“The Last of the Masters”
by Philip K. Dick
1954, Orbit Science Fiction #5
I like Philip K. Dick. I appreciate how earnestly weird he is. Do Andriods Dream of Electric Sheep meant almost as much to teenaged me as Blade Runner did. Dick was a pioneer of science fiction that explores the mental and spiritual landscape instead of just outer space.
“The Last of the Masters” is one of his first stories (technically a novellete, I suppose) and was published when he was 25. It’s also, in my research thus far, the only story he’s written that explicitly deals with anarchism.
The little man with beard and glasses leaped up. “There’s nobody here has anything to do with governments! We’re all good people!”
The story (which is public domain and may be read online) takes place 200 years after a worldwide anarchist revolution has knocked civilization back a number of pegs. There’s no government anymore, and people apparently live in villages and towns, eking out their livings from the land. There’s a market economy, and these small-town anarchists are xenophobic and lecherous.
The only anarchist organization is the Anarchist League, a collection of (presumably autonomous) cells that wander the earth on foot, monklike, wielding iron staves and fighting against any who attempt to reform government.
One protagonist is one such anarchist. The other protagonist is a government robot.
Oh, right. Philip K. Dick wrote this story. So the government that the anarchists destroyed had been run by Masters, which were benevolent dictatorial robots. And apparently the revolutionists missed one in their purge, and the robot has rebuilt a little industrial civilization in a valley, complete with war machine and strict hierarchy.
It’s a morally ambiguous story about “anarchy” and government as opposing forces. But the anarchy suggested is far more of a “return to a government-less world” than the anarchism advocated by the majority of anarchist thinkers and activists—if nothing else, we rarely endorse market economies. Dick presents a world of communities that haven’t come up with any new ideas about how to live in the absence of the old one.
The government exampled in the story is intentionally inhuman and extreme—the governing robot is incapable of selfish thought and represents benign dictatorship, that impossible ideal. And, once again, it’s Philip K. Dick, so really the robot is explicitly Jesus-like. As the author states:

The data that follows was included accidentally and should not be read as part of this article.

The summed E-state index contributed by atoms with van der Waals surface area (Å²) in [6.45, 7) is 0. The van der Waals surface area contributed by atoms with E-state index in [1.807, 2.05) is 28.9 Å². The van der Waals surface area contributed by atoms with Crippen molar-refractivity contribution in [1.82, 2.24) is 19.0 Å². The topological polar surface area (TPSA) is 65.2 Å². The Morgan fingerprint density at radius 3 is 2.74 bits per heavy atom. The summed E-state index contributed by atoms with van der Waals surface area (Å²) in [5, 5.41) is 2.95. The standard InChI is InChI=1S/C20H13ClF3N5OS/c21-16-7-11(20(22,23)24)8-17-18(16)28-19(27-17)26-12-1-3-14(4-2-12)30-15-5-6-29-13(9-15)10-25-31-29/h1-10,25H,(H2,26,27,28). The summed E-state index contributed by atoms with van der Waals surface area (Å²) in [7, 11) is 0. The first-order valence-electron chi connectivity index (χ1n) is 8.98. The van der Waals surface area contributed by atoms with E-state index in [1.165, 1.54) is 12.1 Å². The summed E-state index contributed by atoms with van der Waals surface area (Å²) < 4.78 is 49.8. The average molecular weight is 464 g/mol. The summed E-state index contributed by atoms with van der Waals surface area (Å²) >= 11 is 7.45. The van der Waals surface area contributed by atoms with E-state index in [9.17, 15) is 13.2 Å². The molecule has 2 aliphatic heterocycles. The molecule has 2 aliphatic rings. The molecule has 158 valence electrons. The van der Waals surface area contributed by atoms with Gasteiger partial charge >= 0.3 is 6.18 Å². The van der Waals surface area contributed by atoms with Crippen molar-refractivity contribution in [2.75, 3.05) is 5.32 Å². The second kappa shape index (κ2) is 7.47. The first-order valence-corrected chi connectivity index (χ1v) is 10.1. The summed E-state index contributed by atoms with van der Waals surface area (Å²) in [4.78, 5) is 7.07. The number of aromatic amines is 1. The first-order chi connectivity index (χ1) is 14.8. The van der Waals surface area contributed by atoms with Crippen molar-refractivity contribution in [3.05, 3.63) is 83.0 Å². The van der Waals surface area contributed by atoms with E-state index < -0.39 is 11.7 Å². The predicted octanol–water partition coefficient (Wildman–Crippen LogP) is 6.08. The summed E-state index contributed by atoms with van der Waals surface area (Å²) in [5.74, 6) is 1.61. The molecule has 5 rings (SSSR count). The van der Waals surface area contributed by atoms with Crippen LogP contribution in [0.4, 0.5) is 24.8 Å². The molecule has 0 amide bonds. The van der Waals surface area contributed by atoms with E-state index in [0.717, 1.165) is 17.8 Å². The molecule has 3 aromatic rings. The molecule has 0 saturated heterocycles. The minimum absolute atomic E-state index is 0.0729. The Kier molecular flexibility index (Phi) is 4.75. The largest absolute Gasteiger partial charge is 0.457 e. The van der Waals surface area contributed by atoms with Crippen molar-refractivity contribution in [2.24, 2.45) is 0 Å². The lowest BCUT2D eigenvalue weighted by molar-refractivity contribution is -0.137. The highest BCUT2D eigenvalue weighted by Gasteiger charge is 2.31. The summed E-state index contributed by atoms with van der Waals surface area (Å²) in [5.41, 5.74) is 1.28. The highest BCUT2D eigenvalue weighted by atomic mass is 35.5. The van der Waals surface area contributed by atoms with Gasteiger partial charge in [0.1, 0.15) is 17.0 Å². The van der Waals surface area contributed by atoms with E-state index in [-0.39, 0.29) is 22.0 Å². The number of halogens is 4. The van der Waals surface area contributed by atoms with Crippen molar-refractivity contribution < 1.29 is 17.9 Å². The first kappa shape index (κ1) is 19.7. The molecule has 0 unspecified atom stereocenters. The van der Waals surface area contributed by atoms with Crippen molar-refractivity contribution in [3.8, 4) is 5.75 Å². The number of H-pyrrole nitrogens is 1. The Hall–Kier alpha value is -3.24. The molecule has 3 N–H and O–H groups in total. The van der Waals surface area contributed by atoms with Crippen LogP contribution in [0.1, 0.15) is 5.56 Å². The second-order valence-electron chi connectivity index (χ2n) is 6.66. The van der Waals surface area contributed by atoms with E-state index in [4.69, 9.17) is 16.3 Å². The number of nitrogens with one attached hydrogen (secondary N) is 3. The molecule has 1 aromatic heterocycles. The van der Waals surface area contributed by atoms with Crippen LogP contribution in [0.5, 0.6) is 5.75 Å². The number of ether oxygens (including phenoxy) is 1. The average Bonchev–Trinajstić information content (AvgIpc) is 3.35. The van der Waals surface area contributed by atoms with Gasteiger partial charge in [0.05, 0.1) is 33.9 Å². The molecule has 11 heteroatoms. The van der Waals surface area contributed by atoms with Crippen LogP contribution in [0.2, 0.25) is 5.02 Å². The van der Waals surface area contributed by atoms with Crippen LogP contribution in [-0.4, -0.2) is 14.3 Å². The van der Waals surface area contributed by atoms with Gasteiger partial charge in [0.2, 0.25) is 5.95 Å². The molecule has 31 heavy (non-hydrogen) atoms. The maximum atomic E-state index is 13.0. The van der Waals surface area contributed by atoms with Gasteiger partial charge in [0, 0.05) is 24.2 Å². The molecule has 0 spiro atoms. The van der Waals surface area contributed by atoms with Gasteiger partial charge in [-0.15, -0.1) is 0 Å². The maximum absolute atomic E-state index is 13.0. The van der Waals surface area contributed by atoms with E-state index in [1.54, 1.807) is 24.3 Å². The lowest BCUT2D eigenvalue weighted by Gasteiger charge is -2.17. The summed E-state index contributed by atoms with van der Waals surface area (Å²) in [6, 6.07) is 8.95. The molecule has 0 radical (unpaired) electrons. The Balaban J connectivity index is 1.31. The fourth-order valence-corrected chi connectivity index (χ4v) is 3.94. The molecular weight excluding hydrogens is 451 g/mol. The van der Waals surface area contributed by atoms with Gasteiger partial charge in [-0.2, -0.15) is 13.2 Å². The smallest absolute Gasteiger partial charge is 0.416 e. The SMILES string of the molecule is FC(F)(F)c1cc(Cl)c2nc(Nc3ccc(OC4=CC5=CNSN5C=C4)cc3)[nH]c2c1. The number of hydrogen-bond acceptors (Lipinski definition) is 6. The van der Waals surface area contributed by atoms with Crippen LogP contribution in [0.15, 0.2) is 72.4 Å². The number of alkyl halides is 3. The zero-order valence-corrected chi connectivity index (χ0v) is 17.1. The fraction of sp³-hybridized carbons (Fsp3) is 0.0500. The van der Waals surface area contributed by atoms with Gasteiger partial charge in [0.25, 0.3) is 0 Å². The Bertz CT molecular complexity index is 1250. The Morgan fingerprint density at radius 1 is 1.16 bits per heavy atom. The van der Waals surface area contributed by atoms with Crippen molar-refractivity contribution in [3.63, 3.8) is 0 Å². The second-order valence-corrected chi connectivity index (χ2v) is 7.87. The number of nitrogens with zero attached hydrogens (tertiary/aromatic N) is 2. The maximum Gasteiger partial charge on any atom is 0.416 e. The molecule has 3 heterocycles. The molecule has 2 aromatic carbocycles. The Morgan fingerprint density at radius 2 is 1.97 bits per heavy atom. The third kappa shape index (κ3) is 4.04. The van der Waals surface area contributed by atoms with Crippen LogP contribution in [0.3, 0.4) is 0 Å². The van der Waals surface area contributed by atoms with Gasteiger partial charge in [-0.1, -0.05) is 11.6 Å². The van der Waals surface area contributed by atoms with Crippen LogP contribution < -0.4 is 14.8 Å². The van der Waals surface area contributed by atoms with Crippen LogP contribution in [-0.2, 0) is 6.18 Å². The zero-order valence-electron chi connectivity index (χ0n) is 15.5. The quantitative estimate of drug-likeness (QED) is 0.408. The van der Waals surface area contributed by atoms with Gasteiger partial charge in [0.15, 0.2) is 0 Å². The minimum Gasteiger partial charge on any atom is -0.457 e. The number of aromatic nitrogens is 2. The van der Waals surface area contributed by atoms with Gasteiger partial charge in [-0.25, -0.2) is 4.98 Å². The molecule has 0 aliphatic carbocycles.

Now I show trust of a robot as leader, a robot who is the suffering servant, which is to say a form of Christ. Leader as servant of man; leader who should be dispensed with — perhaps. An ambiguity hangs over the morality of this story. Should we have a leader or should we think for ourselves? Obviously the latter, in principle. But — sometimes there lies a gulf between what is theoretically right and that which is practical.
The anarchist society is poor and dirty and presumably not remarkably safe. The government society is inhuman and fanatical, war-like and doomed.
When my friend handed me a copy of the story to read, he told me it was libelous against us and he questioned what left Dick with an axe to grind against anarchists. But I don’t buy that interpretation. One could just as easily propose the opposite: by representing government as inherently inhuman, Dick is advocating for self-rule. Of course, that’s an over-simplified reading as well. Dick’s not taking sides, he’s just attacking an exaggerated anarchism and an exaggerated government.
This story, by my reading, is neither libel nor advocacy, just a thought experiment by someone only peripherally versed in anarchism. Which frankly doesn’t make it feel all that valuable to the conversation.
As an aside, what the hell is up with his obsession with talking about character’s breasts? Every woman presented is sexualized in her description, even the protagonist’s daughter.
“His daughter’s canvas shirt clung moistly to her arms and breasts. […] Under her jeans her thigh muscles rippled wearily.”
Another woman has just unbuttoned her blouse because of the heat and “sweat streaked her tanned skin. Her half-covered breasts trembled with the motion of the car.”
And so it goes. Women exist to get captured and rescued, and the brawny man can save everyone. It’s been too many years since I’ve read anything else by Dick so I can’t compare this casual sexism to his other works. At the very least, I’ll say that the fifties sure were weird.
At least the politics in the story aren’t black and white, though. And I’d be more than happy to wander the world on foot with an iron staff and smash governments.